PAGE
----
But it took years for me to summon up the courage to come out at all, even online. I’ve never taken part in any Pride event, publicly or otherwise, nor any other LGBT-related social activity. Last year a friend invited me to a “coming out stories” session as part of a campus LGBT awareness week; I chickened out.

I grew up Evangelical, which in New Zealand isn’t quite as tightly bound to conservative politics as it is in the US, but on some issues there is definitely a Godly side and a Satanic side, and at least back in the ’80s and ’90s sexual orientation was one of those issues. Meanwhile in the secular culture which I encountered at school, to be gay was the very depth of loserdom, the nadir towards which lesser losers such as geeks and nerds and the arty-farty were presumed to be drawn.

Once I entered an environment where I had to justify moral positions with reasoning, I quickly accepted (intellectually) that there was no justification for opposing same-sex relationships. With a personal history shaped by Evangelicalism and Kiwi-bloke toxic masculinity, however, my emotional reactions took over a decade to catch up – and indeed, acknowledging my own bisexuality was a late stage in that very process.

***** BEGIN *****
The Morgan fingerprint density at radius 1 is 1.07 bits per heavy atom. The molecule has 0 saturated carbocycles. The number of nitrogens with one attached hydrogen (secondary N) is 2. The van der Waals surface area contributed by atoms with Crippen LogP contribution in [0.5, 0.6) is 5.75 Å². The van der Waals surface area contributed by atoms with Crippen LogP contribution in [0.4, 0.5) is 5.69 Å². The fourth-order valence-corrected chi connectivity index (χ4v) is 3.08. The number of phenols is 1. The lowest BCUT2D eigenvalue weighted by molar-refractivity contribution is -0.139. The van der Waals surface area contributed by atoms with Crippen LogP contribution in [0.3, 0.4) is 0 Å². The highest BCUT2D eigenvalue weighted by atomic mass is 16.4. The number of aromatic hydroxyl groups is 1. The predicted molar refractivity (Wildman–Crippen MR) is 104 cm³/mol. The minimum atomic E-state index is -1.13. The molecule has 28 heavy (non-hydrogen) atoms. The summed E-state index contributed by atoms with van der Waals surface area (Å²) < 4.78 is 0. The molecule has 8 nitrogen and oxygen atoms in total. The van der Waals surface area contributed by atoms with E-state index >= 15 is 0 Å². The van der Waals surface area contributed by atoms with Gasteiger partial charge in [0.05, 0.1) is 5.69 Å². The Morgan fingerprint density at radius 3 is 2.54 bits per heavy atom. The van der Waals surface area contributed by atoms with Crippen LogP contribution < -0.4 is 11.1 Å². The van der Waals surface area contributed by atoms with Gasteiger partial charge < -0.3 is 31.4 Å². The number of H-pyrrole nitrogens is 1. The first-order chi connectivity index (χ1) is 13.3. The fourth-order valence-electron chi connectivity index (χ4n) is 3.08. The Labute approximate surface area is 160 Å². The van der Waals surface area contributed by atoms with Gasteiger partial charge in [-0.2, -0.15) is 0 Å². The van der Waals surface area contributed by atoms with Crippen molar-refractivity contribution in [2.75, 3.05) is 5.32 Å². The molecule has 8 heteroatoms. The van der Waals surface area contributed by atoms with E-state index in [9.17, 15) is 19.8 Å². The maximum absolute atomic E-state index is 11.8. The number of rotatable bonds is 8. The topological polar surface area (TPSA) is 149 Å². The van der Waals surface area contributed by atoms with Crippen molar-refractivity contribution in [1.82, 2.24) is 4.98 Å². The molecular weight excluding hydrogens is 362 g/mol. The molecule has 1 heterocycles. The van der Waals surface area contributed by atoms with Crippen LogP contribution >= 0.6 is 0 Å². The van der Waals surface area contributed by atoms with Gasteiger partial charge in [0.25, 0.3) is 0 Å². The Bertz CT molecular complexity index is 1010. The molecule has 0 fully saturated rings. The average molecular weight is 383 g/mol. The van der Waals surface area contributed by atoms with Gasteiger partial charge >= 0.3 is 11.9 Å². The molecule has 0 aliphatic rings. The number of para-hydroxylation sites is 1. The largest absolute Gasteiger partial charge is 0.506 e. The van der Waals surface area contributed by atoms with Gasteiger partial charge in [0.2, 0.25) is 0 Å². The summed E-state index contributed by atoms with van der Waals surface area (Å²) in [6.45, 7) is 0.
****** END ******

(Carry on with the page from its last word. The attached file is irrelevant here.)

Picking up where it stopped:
Nowadays my only contact with the Evangelical community is through my family and some old friends, and if they’re any indication then the norm seems to be shifting. But that’s only a few people, and those few might just as easily be drifting away from the norm as drifting along with it.

Anyway, my single biggest reason for delaying coming out publicly was that I felt a bit presumptuous suddenly identifying as a member of a community which I knew very little about and had a history of being uncomfortable with.